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Tunnel Solutions Using Ceramic Tiles

Railway station with curtain type tile system  Curtain Type facade in railway tunnel


The classic 3” x 6” subway tile used on walls within railway stations and roadway tunnels in the early twentieth century has long since changed, with architectural design playing a significant role in defining the environment we see today.

A ceramic tile has long been considered only for decorative purposes.  However companies like Agrob Buchtal, German manufacture of ceramics for architecture, are taking tiles into new and diverse applications which mechanically improve the structure and reduce maintenance for roadway tunnels and railways stations. 

The development of engineered tile facades known as “Curtain-Type Ventilated facades” has been adopted world-wide by architects for its application in commercial buildings, providing both environmental and energy cost benefits. 

In more recent years Agrob Buchtal has utilised the same structure technology for underground railway and roadway applications.  The ventilated facade, so named because it creates an air space between the load-bearing walls, offers several unique advantages over ceramic cladding stuck directly onto a wall.  These include:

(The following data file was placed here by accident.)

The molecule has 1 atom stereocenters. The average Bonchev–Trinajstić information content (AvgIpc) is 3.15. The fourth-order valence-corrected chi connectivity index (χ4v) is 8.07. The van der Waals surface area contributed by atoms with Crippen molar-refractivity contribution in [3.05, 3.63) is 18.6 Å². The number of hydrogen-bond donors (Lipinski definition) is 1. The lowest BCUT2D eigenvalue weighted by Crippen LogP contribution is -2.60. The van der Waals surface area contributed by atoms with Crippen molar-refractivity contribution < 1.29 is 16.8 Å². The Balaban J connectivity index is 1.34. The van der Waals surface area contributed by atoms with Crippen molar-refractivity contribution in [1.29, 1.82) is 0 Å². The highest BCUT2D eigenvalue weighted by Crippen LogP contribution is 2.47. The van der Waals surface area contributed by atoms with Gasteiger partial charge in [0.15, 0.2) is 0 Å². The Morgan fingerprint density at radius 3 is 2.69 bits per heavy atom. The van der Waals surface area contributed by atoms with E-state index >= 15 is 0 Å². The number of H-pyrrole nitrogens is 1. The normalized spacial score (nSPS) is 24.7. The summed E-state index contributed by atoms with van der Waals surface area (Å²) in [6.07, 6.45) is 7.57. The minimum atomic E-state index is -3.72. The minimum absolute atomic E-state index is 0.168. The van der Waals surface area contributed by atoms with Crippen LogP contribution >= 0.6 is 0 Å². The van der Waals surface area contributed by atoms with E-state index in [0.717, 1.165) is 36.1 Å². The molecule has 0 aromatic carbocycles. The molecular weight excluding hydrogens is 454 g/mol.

• Reduced risk of cracking and separation from the wall
  • Light-weight
  • Easy to install
  • Ease of maintenance & cleaning


The redevelopment of “Marienplatz” underground train station in Munich, Germany utilised the curtain wall system by Agrob Buchtal for its light-weight (weighing 18kg/m2), economical installation and secure fixing on the rear – so it could withstand high-levels of vibration and wind resistance created in a railway tunnel environment.

For the development of the “Maurice Lemaire”, the longest single-tube road tunnel in France (length about 7km), Agrob Buchtal’s ceramic curtain-type system provided a protective incombustible and corrosive resistant tunnel lining.  It also created a cavity that enabled cables and pipes to pass through without being visible, but still accessible for maintenance through a built-in unlocking mechanism.   

Since the 2008 renovation of “Maurice Lemaire” tunnel with Agrob Buchtal’s curtain-type system, its estimated maintenance costs will drop by more than 50% by the year 2030, when compared to materials normally used in these cases (e.g. paint, steel panels, pvc). 

Facade building 

Video clip of Agrob tunnel system